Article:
Typically, server side processing for gamification activities during a class, such as ranking users, scales exponentially with the number of users. Usual games avoid this issue by assigning users to small rooms/groups and performing game processing only within those groups. However, breaking users into small groups was not an option as it impacts the social aspect of our cult.live experience. For example, even though 3000 people are working out together in the same live class, a small group would mean that you will be ranked amongst say 30 or 100, which does not give one a feeling of working out with a larger group.
cure.fit’s server uses a custom score bucket based ranking algorithm that scales linearly with the number of users. Every user score update is O(1), current user rank fetch is O(1). The algorithm prioritises generating an estimated rank, with the actual rank being updated every 10 seconds.
This helped us strike a nice balance between performance, latency and user experience.
Building App for Performance
At the end of the day, it all boils down to the fact that the app should be able to run smoothly while running multiple things simultaneously. The app should be able to stream live sessions without buffering, control the camera, run model inference, compute Energy Meter scores, send and read data from the server, and finally display all of this beautifully with animations but without lag and stutter.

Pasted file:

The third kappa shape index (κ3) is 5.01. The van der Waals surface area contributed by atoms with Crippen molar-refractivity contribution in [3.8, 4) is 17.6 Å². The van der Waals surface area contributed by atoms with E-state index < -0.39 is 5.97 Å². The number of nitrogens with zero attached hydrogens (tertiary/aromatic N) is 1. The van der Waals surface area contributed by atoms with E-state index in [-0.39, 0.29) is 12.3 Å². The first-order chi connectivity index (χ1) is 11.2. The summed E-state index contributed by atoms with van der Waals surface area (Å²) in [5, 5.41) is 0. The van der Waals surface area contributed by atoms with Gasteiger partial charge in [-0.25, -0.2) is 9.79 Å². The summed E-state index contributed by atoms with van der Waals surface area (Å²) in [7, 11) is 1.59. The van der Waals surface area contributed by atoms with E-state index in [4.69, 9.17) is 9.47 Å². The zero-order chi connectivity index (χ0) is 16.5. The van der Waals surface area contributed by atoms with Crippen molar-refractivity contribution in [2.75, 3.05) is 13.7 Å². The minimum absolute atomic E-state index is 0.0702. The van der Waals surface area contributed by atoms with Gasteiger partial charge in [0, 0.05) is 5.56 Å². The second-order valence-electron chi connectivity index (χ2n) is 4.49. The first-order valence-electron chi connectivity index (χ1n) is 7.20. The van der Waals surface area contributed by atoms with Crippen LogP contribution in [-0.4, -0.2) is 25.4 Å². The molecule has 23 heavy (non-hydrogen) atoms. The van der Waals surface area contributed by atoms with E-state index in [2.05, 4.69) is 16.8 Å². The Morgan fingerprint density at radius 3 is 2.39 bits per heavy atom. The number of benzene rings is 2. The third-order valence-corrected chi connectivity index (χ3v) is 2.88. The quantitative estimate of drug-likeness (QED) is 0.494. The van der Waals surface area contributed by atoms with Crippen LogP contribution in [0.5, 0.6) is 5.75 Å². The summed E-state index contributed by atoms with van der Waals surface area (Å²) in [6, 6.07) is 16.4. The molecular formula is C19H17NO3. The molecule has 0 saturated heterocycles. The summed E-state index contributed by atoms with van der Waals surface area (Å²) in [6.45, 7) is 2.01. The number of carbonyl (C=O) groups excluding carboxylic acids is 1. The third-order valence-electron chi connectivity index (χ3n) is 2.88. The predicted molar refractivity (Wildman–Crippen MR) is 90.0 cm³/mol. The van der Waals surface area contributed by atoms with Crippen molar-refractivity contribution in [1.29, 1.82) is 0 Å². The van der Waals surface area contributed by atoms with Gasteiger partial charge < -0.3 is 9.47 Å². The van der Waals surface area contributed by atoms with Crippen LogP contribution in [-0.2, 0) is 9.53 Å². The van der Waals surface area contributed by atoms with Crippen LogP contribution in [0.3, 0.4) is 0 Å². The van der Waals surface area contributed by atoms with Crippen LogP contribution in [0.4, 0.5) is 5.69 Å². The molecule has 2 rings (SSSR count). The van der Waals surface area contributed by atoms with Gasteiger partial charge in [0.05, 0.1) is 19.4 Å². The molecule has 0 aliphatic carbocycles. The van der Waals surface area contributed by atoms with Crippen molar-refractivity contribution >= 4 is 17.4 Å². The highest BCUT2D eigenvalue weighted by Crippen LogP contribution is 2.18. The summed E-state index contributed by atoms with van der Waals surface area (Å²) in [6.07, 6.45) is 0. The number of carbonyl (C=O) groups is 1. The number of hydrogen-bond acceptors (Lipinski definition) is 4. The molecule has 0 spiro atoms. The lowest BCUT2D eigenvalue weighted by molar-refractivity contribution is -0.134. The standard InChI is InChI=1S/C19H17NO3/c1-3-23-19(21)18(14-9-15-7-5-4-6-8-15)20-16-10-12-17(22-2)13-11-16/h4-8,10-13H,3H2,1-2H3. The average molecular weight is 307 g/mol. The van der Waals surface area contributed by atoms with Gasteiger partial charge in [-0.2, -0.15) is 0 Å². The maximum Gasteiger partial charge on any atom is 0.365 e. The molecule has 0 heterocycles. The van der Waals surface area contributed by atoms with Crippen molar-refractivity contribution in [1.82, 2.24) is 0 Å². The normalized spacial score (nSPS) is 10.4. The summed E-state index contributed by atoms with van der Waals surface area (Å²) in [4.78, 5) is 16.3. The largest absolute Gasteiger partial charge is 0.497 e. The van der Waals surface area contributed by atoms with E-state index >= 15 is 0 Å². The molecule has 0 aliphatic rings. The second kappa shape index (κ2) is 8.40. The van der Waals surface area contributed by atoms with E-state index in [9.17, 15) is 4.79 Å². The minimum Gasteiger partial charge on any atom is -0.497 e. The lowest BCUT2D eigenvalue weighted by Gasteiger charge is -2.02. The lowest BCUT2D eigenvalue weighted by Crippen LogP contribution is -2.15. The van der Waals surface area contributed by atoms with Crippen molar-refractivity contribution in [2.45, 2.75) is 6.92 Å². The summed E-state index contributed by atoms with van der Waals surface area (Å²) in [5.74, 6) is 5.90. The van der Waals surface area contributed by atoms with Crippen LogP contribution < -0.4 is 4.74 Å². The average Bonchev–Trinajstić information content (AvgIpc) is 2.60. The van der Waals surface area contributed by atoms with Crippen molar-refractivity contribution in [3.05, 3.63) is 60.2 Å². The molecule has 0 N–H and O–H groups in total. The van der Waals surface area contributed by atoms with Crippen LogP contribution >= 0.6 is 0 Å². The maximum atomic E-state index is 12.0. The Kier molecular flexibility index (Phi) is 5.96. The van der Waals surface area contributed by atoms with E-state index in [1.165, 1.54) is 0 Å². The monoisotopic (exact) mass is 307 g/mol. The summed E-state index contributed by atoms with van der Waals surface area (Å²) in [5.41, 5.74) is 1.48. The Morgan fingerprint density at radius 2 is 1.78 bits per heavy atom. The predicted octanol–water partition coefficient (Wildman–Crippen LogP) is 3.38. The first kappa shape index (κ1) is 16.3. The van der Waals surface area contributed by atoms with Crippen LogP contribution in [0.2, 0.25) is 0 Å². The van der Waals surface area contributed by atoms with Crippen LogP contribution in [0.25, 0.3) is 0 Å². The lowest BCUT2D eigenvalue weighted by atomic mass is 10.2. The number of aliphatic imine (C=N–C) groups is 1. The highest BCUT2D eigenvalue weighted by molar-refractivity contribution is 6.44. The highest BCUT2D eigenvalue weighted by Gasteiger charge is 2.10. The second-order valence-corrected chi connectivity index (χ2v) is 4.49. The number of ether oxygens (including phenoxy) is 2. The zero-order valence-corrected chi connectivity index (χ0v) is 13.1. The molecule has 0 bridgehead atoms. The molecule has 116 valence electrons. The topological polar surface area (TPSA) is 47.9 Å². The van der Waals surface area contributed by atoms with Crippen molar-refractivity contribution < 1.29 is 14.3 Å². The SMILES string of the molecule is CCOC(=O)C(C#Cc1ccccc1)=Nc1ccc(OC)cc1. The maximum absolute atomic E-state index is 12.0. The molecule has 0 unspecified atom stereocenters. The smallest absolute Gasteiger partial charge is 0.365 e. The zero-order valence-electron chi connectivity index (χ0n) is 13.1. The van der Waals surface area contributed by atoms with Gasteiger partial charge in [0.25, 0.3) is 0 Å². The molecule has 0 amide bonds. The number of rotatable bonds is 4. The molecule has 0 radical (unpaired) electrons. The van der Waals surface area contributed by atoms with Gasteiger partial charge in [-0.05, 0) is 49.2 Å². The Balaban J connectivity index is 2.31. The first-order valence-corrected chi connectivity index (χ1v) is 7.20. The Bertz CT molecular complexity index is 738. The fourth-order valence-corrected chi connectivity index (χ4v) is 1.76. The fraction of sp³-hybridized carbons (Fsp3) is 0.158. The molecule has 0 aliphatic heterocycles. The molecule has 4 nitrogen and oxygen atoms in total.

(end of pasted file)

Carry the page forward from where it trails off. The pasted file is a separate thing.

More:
Quite a huge feature list for any app! In this blog, we have only covered the optimisations we performed on Live Streaming stack. We will be covering the details of our Live Streaming stack in a separate blog.
Optimisations for Streaming Live Video
In India, networks, especially cellular, can be unreliable. It can work brilliantly at 40Mbps now and lose connection the next second. To tackle such small disconnections and to present a smooth playback experience to our users, it was important that we enabled pre-download feature for video segments.
At cure.fit, we used HLS to live stream content. According to HLS (HTTP Live Streaming) protocol:
- Video players periodically download an “m3u8” URL file, every few seconds. In the example shown below, the player re-downloads the m3u8 file every 10 seconds.
- This file contains a list of downloadable video segment URLs for playback. In the example shown below, the m3u8 file contains 5 video segments.
- Each video segment URL contains downloadable video data that can be of the length 2 to 100 seconds or longer.
- As the live class proceeds, each update of the m3u8 file contains a moving window of video segments.
Green blocks represent video segments available for download
Here are the key important configurations that helped us offer the best results for live streaming in bad network environments:
- The m3u8 file contains a moving window of around 30-60 seconds of video segments. This allows the player to pre-download enough video to tide over network disconnections.
- The players are forced to start downloading from the beginning of the list of segments. Typically most players download from the end of the list to keep the end-to-end latency low.